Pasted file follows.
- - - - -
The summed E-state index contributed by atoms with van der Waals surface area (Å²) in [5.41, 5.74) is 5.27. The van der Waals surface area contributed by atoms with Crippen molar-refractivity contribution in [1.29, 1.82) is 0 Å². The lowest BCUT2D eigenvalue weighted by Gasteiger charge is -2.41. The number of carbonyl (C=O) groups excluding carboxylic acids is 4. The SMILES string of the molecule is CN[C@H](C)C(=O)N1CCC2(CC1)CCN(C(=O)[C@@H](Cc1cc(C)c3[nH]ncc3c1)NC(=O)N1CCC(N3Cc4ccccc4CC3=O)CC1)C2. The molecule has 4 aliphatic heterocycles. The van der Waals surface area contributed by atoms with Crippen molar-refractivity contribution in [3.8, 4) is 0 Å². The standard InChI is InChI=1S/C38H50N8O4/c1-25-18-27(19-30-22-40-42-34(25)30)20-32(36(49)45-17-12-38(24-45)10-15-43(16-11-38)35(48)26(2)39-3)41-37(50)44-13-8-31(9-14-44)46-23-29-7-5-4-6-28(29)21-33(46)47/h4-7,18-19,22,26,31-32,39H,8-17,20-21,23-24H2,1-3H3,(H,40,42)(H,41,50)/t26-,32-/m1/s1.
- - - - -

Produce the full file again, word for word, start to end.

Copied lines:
The summed E-state index contributed by atoms with van der Waals surface area (Å²) in [5.41, 5.74) is 5.27. The van der Waals surface area contributed by atoms with Crippen molar-refractivity contribution in [1.29, 1.82) is 0 Å². The lowest BCUT2D eigenvalue weighted by Gasteiger charge is -2.41. The number of carbonyl (C=O) groups excluding carboxylic acids is 4. The SMILES string of the molecule is CN[C@H](C)C(=O)N1CCC2(CC1)CCN(C(=O)[C@@H](Cc1cc(C)c3[nH]ncc3c1)NC(=O)N1CCC(N3Cc4ccccc4CC3=O)CC1)C2. The molecule has 4 aliphatic heterocycles. The van der Waals surface area contributed by atoms with Crippen molar-refractivity contribution in [3.8, 4) is 0 Å². The standard InChI is InChI=1S/C38H50N8O4/c1-25-18-27(19-30-22-40-42-34(25)30)20-32(36(49)45-17-12-38(24-45)10-15-43(16-11-38)35(48)26(2)39-3)41-37(50)44-13-8-31(9-14-44)46-23-29-7-5-4-6-28(29)21-33(46)47/h4-7,18-19,22,26,31-32,39H,8-17,20-21,23-24H2,1-3H3,(H,40,42)(H,41,50)/t26-,32-/m1/s1.